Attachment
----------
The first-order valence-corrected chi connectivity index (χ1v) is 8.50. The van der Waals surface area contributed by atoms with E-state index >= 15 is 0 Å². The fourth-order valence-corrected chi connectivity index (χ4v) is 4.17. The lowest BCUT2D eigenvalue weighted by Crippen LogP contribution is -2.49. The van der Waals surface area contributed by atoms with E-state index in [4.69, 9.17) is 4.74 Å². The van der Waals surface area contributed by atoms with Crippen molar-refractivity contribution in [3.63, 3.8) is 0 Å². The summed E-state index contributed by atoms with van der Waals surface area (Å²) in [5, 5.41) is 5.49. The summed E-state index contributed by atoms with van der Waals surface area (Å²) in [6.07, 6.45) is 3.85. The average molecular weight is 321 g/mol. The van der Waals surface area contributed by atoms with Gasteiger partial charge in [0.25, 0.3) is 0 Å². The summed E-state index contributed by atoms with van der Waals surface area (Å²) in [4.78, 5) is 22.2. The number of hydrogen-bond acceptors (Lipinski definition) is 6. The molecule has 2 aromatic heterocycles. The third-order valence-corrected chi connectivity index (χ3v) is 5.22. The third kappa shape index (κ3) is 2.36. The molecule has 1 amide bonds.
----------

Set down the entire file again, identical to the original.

The first-order valence-corrected chi connectivity index (χ1v) is 8.50. The van der Waals surface area contributed by atoms with E-state index >= 15 is 0 Å². The fourth-order valence-corrected chi connectivity index (χ4v) is 4.17. The lowest BCUT2D eigenvalue weighted by Crippen LogP contribution is -2.49. The van der Waals surface area contributed by atoms with E-state index in [4.69, 9.17) is 4.74 Å². The van der Waals surface area contributed by atoms with Crippen molar-refractivity contribution in [3.63, 3.8) is 0 Å². The summed E-state index contributed by atoms with van der Waals surface area (Å²) in [5, 5.41) is 5.49. The summed E-state index contributed by atoms with van der Waals surface area (Å²) in [6.07, 6.45) is 3.85. The average molecular weight is 321 g/mol. The van der Waals surface area contributed by atoms with Gasteiger partial charge in [0.25, 0.3) is 0 Å². The summed E-state index contributed by atoms with van der Waals surface area (Å²) in [4.78, 5) is 22.2. The number of hydrogen-bond acceptors (Lipinski definition) is 6. The molecule has 2 aromatic heterocycles. The third-order valence-corrected chi connectivity index (χ3v) is 5.22. The third kappa shape index (κ3) is 2.36. The molecule has 1 amide bonds.